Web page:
Periods of low streamflow are usually the most critical factor in relation to most water uses. The purpose of this report is to present data on low-flow characteristics of streams in the Puget Sound region, Washington, and to briefly explain some of the factors that influence low flow in the various basins.
Presented are data on low-flow frequencies of streams in the Puget Sound region, as gathered at 150 gaging stations. Four indexes were computed from the flow-flow-frequency curves and were used as a basis to compare the low-flow characteristics of the streams. The indexes are the (1) low-flow-yield index, expressed in unit runoff per square mile; (2) base-flow index, or the ratio of the median 7-day low flow to the average discharge; (3) slope index, or slope of annual 7-day low-flow-frequency curve; and (4) spacing index, or spread between the 7-day and 183-day low-flow-frequency curves. The indexes showed a wide variation between streams due to the complex interrelation between climate, topography, and geology.
The largest low-flow-yield indexes determined--greater than 1.5 cfs (cubic feet per second) per square mile--were for streams that head at high altitudes in the Cascade and Olympic Mountains and have their sources at glaciers. The smallest low-flow-yield indexes--less than 0.5 cfs per square mile--were for the small streams that drain the lowlands adjacent to Puget Sound. Indexes between the two extremes were for nonglacial streams that head at fairly high altitudes in areas of abundant precipitation.
The base-flow index has variations that can be attributed to a basin's hydrogeology, with very little influence from climate. The largest base-flow indexes were obtained for streams draining permeable unconsolidated glacial and alluvial sediments in parts of the lowlands adjacent to Puget Sound. Large volume of ground water in these materials sustain flows during late summer. The smallest indexes were computed for streams draining areas underlain by relatively impermeable igneous, sedimentary, and metamorphic rocks or by relatively impermeable glacial till. Melt water from snow and ice influences the index for streams which originate at glaciers, and result in fairly large indexes--0.25 or greater.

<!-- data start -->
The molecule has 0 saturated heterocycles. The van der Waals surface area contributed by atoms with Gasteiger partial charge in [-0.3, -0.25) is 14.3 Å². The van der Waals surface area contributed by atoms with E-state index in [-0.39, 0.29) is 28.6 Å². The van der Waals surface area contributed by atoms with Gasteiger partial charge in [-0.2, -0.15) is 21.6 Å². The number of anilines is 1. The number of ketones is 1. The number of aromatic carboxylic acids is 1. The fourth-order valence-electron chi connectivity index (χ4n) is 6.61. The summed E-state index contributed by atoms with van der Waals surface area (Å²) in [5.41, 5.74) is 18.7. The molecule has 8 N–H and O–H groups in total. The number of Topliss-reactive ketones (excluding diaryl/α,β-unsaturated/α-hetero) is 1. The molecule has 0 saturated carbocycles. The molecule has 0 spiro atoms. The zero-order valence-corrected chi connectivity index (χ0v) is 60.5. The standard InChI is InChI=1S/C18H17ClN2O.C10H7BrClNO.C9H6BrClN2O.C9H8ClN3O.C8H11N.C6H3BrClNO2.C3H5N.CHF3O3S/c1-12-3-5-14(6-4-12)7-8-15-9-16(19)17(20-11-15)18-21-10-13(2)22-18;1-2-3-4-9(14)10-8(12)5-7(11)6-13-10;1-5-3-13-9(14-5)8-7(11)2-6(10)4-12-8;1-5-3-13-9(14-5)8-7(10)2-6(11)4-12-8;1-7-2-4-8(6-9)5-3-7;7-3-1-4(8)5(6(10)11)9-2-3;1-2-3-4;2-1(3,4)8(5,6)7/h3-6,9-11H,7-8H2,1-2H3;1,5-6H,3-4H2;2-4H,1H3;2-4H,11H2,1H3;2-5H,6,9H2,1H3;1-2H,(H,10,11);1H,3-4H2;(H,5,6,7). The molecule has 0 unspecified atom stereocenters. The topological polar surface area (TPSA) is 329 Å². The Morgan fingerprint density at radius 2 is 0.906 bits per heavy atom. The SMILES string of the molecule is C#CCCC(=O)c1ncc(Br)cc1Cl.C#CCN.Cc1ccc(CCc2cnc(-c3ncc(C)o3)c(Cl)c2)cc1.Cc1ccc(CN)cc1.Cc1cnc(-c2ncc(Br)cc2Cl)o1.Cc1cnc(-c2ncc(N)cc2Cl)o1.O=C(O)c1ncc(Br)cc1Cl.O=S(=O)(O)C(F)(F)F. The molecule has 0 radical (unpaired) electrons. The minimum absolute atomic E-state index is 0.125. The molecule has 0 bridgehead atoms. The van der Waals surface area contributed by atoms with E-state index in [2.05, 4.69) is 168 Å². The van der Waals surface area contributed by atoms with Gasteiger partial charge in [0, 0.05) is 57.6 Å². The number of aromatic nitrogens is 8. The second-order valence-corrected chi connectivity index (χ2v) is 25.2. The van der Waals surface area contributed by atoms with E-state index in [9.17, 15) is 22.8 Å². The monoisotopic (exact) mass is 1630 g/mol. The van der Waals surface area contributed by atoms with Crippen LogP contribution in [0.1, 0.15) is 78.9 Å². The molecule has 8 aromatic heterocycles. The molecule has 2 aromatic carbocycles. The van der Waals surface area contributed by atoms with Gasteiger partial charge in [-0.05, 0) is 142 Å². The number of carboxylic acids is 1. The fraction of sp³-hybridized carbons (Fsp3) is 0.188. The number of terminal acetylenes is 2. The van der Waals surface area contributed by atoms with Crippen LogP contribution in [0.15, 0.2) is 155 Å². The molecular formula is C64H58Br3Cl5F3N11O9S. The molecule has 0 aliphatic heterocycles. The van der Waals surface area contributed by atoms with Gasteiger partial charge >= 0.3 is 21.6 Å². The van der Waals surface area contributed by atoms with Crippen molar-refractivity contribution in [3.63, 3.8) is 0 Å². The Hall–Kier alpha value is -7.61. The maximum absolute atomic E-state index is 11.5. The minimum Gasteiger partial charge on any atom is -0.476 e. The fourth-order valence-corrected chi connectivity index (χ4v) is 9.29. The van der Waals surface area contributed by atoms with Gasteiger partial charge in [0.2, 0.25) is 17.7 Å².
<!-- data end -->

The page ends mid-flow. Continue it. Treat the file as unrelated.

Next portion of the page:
The slope index is influenced principally by the character of the geologic materials that underlie the basin. The largest slope indexes were computed for small streams that drain areas underlain by compact glacial till or consolidated sedimentary rocks. In contrast, lowland streams that flow through areas underlain by unconsolidated alluvia and glacial deposits have the smallest indexes. Small slope indexes also are characteristic of glacial streams and show the moderating effect of the snow and ice storage in the high mountain basins.
The spacing indexes are similar to the slope indexes in that they are affected by the character of the geologic materials underlying a basin. The largest spacing indexes are characteristic of small streams whose basins are underlain by glacial till or by consolidated sedimentary rocks. The smallest indexes were computed for some lowland streams draining areas underlain by permeable glacial and alluvial sediments.
The indexes do not appear to have a definite relation to each other. The low-flow-yield indexes are not related to either the slope or spacing indexes because snow and ice storage has a great influence on the low-flow-yield index, while the character of the geologic materials influences the slope and spacing indexes. A relation exists between the slope and spacing indexes but many anomalies occur that cannot be explained by the geology of the basins.